Top Tips for Sleep Training

Good sleep is essential to both your and your baby’s health. This much-needed downtime has a wide array of benefits and maintaining good sleep hygiene is key. According to the NHS, infants between 4-12 months require 12-16 hours of sleep a day, including naps. Between 1 and 2 years, 11-14 hours and 3 and 5 years require 10-13 hours. These guidelines are often hard to follow with work, family, and life getting in the way. One way of making sure your baby gets the rest they need is through sleep training. Sleep training can be done from infancy and is one of the go-to searches for new parents.

However, sleep training is also one of the most divisive topics among parents. Every baby is different so figuring when and how to get them to nod off can be difficult to pin down. That being said there are a few points that all parents agree on. Some obvious, some not, these top tips will help you and your baby find your rhythm and finally get you that full night’s sleep you’ve been after.

When Should You Start Sleep Training?

Firstly, deciding when to start sleep training differs from baby to baby. Sleep coaches agree though that promoting independent sleep should begin between 4 and 6 months old. If your baby is older there is no need to panic as routine and practice are all that’s needed. The reason for suggesting this 4-6 month window, according to occupational therapist Jennifer Garden, is because this is when some babies experience sleep regression. Other factors include new skills such as moving and rolling disrupting your baby’s routine.

The only difference age makes in sleep training is it may determine what method you can employ. For example, a gentle shush-pat (shh pat) method might work with a five-month-old but you’ll likely have to leave a one-year-old in the crib as they will protest (cry or scream) about the new bedtime routine.

Some parents suggest starting sleep training on a Friday to give you the weekend to deal with the potential breaks in routine, feeding etc. Alternatively, parents have been known to take off a few days from work to concentrate on instilling the new routine before adding work to the mix.

Another important factor is to get the green light from your doctor or paediatrician. Make sure to rule out any potential underlying medical conditions such as GERD, reflux, sleep apnea or allergies. Once given the all-clear, talk with your partner and decide on when you’re ready. A unified front is necessary to maintain the routine that will stand your child in good stead.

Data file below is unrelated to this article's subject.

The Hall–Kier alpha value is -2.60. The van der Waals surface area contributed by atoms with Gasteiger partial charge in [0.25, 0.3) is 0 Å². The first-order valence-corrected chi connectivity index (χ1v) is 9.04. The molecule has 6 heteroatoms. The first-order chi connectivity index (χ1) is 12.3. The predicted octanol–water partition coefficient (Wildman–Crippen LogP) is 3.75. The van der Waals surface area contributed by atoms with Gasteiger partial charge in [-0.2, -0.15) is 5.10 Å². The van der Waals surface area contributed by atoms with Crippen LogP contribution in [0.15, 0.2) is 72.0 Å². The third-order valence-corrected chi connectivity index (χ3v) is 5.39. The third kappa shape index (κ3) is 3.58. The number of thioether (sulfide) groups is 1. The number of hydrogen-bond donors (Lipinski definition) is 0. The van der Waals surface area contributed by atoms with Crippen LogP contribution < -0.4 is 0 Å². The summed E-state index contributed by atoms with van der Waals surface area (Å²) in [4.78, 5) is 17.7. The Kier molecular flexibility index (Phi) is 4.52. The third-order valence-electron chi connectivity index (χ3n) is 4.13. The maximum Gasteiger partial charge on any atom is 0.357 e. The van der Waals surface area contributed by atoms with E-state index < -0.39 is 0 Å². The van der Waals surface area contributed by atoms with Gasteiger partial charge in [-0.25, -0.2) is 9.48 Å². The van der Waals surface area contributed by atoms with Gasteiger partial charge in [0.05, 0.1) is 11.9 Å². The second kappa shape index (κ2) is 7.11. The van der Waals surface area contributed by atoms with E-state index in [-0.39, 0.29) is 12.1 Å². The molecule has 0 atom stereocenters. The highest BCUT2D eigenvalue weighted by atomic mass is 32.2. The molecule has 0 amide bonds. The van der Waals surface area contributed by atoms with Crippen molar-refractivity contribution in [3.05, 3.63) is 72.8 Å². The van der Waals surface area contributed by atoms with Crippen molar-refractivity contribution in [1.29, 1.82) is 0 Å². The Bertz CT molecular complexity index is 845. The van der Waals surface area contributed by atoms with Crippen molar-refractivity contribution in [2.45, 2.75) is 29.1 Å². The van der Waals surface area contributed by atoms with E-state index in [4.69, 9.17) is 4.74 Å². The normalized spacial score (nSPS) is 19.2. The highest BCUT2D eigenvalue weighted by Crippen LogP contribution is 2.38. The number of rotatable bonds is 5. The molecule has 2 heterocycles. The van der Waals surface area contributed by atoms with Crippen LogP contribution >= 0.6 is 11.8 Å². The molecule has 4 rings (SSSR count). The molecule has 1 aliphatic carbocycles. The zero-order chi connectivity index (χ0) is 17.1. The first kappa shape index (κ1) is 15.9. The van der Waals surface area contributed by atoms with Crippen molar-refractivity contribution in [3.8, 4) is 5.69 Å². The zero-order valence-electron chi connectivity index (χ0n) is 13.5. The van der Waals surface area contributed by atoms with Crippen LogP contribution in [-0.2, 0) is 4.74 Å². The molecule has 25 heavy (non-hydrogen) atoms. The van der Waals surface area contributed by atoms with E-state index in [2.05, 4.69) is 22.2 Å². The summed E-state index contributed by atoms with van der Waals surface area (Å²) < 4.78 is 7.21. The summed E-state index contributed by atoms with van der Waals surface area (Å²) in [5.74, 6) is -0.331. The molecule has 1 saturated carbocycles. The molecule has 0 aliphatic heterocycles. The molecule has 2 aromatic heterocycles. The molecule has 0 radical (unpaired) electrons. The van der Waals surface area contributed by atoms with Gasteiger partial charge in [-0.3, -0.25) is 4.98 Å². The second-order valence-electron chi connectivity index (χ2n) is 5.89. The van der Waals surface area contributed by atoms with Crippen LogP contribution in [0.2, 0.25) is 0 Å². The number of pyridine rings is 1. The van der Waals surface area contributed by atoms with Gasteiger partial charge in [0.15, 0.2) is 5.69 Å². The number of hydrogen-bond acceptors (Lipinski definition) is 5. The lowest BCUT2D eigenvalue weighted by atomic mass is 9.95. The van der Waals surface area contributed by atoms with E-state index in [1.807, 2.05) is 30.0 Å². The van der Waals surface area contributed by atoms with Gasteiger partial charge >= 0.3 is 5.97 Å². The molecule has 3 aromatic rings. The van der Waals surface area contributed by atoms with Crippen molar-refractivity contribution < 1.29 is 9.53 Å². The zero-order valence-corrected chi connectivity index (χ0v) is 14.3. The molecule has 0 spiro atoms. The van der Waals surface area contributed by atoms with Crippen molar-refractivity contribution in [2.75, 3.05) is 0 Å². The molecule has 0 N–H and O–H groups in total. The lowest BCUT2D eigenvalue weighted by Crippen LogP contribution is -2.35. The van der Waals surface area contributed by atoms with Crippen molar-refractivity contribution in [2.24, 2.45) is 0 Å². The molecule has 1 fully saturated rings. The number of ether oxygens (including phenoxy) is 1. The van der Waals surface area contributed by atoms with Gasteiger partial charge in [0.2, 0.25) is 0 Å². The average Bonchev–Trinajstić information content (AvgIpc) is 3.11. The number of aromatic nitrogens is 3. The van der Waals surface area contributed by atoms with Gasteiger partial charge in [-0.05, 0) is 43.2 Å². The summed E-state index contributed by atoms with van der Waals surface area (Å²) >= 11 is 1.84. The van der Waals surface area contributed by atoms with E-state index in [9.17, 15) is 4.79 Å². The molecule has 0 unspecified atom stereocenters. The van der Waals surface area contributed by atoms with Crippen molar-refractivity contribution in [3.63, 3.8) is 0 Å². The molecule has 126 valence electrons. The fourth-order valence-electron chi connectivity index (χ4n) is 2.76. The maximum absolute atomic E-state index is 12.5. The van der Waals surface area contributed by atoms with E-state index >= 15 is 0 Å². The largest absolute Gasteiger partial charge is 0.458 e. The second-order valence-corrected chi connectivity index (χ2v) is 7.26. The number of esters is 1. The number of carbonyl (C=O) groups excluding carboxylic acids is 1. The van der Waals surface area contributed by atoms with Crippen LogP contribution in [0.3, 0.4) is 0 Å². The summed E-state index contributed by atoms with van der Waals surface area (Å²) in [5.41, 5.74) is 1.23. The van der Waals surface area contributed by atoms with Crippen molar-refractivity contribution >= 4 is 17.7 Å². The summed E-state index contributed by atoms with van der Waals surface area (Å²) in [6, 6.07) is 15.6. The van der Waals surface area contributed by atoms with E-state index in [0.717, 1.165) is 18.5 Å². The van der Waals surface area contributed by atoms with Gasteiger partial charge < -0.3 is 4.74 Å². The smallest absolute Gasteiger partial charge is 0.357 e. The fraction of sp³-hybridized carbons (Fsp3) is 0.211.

Decide on a Method

There are several methods and thousands of articles on which is best. By and large, they all fall on degrees of the same scale. Either Cry It Out (Extinction) or No Tears (Consolation). Whatever method you decide to go with, be sure to stick to it as babies react to their surroundings and variations can confuse them.

Keep Track

Decide on a date and make sure to keep a log of your baby’s rhythms. Note important things such as how many times your baby wakes a night, how long they sleep for etc. By keeping track of your baby’s patterns you’ll see development and not lose morale over this trying time.

Set the Scene

The environment can affect your baby’s sleep. A noticeable change from light to dark, a comfortable temperature and clean bedding ensure your baby’s internal clock recognises a system and gets a good night’s rest.

Planning For Success

Once you’ve planned your training it’s time to take the plunge. From here on it’s down to personal experience. To give you a little support here are a few tips from parents who’ve gone through the same thing:

  • Don’t adjust the volume. Your baby will need to learn to sleep with ambient noise around.
  • Invest in a baby monitor with a camera. When they cry you’ll be better placed to know if it genuine distress or a little whine, you also won’t need to disturb them to check they are settled.
  • Try cutting down on unscheduled naps. Fill your days with activities to keep your child interested and active.
  • Keep two of a kind together. Twins often sleep better next to each other as they miss being in the same space.
  • Swaddling works! I swaddled until my baby was 4 months old and she’s still a great sleeper at 3-and-a-half years.
  • Let them fuss a little. Delaying your trip to the room by a few minutes can give your baby a chance to self soothe.
  • Give your baby space. Moving our baby into her own room was the key to changing her sleeping habits.
  • Put your baby down while awake. Our routine ends with our baby being putting down drowsy but awake. This way she learns to fall asleep herself.
  • Know when to give in. Your baby won’t be able to sleep well every night. If they are out of sorts then comfort and see to them to ensure they are safe and sound.
  • Be patient. You’re learning alongside your baby so be prepared for ups and downs.

Stepping Stones Day Nursery is committed to helping your little one develop in a happy, safe and enjoyable environment. We believe it takes a village to raise a child and we provide each and every child with support, education, enrichment and entertainment. We look forward to seeing your little one learn and grow and would love to help you on this journey. To book a visit or get a free trial session contact us today. It’s never too early to start planning your child’s education.

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